The Stack Archive

The five most common attitudes towards disaster recovery – and most are incredible

Tue 29 Apr 2014

There is a wide range of attitudes to risk when it comes to protecting IT systems and data according to some new research. Jules Taplin examines the different categories and finds that most are just not credible positions

My day job is all about disaster recovery (DR), so I spend a lot of my time talking to IT and business decision makers. It’s quite clear, though, that people fall into categories based on their attitude to risk. I see 5 main categories of approach to disaster recovery:

“Risk Taker” Around 10% of our clients will need help from us each year. With those kinds of odds, it’s probably not surprising that some people will decide that having no credible provision at all is acceptable. And, of course, if your business is so small that it’s not worth anything yet, then why would you protect it? Our most recent survey puts about 9% of the businesses we spoke to in this category.

“Cost minimiser” Cost Minimisers recognise that they need to protect their business, but their focus remains very tightly not on their requirement, but on the amount of money that they’re prepared to spend. This is the most common attitude with 37% of companies prioritising cost when choosing a DR solution*. Typically, this leads to customers adopting extensions to a backup solution, and leaves a lot of risk untreated. The advice for these guys is that regular end-to-end testing of their solution is essential to both understand the risk they’re taking, and the effectiveness of their solution (19% of our survey respondents reported that they were unable to completely recover on their last test).

“Leave it to the IT team” 62%* of companies run their disaster recovery solution in-house. It’s often seen as cost-efficient (largely by organisations failing to account properly for the total cost of ownership of the strategy), and in my experience, is nearly always a poor plan, if for no other reason that planning, testing, and maintaining the systems you require will inevitably become a low priority for a busy IT department.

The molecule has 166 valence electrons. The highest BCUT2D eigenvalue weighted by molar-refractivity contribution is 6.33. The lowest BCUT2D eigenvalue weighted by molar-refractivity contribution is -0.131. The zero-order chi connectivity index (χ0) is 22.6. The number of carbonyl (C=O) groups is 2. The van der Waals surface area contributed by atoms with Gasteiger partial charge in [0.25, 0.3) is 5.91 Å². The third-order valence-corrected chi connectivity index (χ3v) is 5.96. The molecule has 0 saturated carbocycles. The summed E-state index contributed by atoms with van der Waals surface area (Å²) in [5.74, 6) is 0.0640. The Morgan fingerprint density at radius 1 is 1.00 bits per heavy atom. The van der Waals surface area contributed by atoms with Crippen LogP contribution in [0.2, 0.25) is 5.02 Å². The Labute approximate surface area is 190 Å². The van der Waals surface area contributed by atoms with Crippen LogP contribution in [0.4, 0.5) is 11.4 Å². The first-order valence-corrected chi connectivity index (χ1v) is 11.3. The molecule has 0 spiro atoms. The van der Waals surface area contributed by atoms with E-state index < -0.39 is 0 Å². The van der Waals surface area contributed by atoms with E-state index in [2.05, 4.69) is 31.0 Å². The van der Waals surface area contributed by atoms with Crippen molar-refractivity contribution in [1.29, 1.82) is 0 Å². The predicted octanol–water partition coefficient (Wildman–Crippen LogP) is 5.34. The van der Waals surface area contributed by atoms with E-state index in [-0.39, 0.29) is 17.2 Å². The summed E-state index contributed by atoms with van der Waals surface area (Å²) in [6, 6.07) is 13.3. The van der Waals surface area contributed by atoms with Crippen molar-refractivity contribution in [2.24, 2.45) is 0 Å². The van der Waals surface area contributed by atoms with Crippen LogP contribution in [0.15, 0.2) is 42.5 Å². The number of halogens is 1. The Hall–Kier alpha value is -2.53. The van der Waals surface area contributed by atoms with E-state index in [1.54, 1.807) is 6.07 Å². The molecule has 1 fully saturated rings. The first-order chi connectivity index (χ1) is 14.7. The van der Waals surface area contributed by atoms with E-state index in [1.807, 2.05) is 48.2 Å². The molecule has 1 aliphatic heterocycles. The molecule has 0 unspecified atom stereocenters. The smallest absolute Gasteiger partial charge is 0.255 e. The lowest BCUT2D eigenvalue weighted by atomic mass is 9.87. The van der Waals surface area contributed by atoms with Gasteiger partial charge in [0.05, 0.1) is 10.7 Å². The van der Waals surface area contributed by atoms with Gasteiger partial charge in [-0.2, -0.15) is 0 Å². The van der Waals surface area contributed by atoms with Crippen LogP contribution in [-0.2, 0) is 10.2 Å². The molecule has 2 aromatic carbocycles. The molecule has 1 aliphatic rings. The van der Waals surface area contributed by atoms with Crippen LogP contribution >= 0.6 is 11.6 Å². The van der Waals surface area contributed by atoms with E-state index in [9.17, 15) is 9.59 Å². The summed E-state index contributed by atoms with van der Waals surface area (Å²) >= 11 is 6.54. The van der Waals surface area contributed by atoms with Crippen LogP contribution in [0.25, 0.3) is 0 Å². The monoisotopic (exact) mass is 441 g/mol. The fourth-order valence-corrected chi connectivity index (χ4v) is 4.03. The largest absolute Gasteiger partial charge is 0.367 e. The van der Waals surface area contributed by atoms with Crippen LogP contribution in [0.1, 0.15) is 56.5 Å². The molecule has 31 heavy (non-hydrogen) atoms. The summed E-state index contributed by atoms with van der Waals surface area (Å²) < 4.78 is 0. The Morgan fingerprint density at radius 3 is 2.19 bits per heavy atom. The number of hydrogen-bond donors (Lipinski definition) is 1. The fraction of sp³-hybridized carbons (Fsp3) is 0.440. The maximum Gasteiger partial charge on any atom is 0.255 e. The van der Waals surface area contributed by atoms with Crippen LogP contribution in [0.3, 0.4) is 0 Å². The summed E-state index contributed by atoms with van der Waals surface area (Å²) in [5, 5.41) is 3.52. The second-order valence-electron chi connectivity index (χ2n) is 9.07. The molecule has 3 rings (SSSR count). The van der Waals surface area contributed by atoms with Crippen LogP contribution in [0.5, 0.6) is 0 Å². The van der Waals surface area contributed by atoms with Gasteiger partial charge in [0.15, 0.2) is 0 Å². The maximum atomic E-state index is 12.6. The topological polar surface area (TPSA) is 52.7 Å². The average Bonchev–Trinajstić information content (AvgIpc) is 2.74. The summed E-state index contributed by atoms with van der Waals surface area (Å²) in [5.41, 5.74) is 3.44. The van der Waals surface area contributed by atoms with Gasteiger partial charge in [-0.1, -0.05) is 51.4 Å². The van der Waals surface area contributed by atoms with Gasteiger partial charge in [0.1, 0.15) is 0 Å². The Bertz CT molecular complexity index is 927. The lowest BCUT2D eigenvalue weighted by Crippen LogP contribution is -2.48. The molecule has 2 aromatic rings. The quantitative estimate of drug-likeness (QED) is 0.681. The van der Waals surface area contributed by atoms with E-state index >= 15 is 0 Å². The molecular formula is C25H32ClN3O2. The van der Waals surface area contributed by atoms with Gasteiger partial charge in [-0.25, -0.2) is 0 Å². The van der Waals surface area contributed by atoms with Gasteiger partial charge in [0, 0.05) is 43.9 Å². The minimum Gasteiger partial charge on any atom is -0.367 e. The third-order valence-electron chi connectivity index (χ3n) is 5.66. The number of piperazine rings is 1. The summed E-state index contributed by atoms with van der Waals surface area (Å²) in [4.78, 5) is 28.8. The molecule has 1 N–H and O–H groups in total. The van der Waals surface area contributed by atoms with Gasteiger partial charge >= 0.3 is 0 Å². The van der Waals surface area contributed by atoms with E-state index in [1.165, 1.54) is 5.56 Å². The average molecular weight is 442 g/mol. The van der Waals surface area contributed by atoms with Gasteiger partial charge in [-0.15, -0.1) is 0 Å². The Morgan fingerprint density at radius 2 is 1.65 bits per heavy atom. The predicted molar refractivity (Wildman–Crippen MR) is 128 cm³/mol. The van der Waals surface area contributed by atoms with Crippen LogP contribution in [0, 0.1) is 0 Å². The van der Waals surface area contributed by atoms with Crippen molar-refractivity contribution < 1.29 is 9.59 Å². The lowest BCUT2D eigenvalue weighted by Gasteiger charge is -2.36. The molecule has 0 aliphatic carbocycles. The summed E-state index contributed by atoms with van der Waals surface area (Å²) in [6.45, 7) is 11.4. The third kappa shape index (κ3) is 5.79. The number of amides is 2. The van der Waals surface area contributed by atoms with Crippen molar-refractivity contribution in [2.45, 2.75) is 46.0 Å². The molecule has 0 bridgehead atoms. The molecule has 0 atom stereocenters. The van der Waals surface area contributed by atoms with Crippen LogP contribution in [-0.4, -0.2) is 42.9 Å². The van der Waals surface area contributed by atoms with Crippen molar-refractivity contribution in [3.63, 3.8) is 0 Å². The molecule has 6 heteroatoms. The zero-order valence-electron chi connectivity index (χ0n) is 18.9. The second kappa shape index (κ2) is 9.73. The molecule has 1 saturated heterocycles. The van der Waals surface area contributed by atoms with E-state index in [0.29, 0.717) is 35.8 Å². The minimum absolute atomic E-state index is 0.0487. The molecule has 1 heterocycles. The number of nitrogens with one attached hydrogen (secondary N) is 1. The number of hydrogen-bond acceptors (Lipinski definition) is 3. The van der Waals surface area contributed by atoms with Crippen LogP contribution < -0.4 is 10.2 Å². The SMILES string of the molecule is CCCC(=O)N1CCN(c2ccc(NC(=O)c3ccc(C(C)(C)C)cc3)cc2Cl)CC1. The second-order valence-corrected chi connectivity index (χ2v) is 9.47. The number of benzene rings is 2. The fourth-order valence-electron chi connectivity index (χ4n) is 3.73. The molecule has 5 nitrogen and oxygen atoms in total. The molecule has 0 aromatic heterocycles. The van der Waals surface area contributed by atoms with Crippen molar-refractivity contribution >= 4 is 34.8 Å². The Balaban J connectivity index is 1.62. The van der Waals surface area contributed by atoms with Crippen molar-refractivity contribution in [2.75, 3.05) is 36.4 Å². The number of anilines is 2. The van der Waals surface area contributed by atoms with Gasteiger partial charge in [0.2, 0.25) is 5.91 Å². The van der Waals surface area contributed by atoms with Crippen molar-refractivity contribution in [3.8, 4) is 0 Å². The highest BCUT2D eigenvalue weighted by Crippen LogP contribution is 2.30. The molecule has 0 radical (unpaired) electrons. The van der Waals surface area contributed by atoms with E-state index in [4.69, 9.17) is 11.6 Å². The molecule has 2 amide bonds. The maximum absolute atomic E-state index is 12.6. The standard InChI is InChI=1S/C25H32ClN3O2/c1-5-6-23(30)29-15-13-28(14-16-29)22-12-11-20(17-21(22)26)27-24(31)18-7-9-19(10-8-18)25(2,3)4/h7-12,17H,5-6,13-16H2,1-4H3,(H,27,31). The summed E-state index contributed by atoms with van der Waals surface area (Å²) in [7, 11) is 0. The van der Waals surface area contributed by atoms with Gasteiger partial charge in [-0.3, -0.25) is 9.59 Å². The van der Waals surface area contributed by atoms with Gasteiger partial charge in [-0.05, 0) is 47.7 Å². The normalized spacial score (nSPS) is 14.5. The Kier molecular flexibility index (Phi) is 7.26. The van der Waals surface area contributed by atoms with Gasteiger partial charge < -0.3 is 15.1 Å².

“This should be somebody else’s problem” With 38% of disaster recovery now being outsourced*, this reflects the fact that there are now more cost-effective solutions available. Just because it’s outsourced, though, doesn’t mean that what you’ve bought is any good. Buyers should be involved with tests, receive certification and engage with suppliers regularly. If companies practice their DR strategy regularly, then they’ll cope much better in the event of a disaster.

“This actually has to work” Believe it or not, this isn’t a universally held belief! These decision makers understand the value of their businesses, and are conscious of the reputational damage that will undoubtedly ensue from a poorly managed incident. Some of them have even lived through enough trauma to understand that their capabilities will be very seriously degraded. The good news for these decision makers is that they can now achieve maximum functionality at a lower cost through automated Pre-recovery solutions which reduce the need for higher costs associated with more traditional server mirroring solutions.

For all of that, the cost of a credible DR provision is a drop in the ocean compared to the costs of getting through a disaster without one. The latest technology recovers your IT system in advance every night, just in case you need it, and with the use of cloud and automation this is becoming more and more cost effective.

In my upcoming blogs I’ll be sharing ways to help you improve your disaster recovery solution; covering scalability, testing, improving availability, reducing management time, and building in zero tolerance for failure.

Jules Taplin is Technical Director with Plan B Disaster Recovery

*Plan B DR survey report 2014 

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disaster disaster recovery feature management
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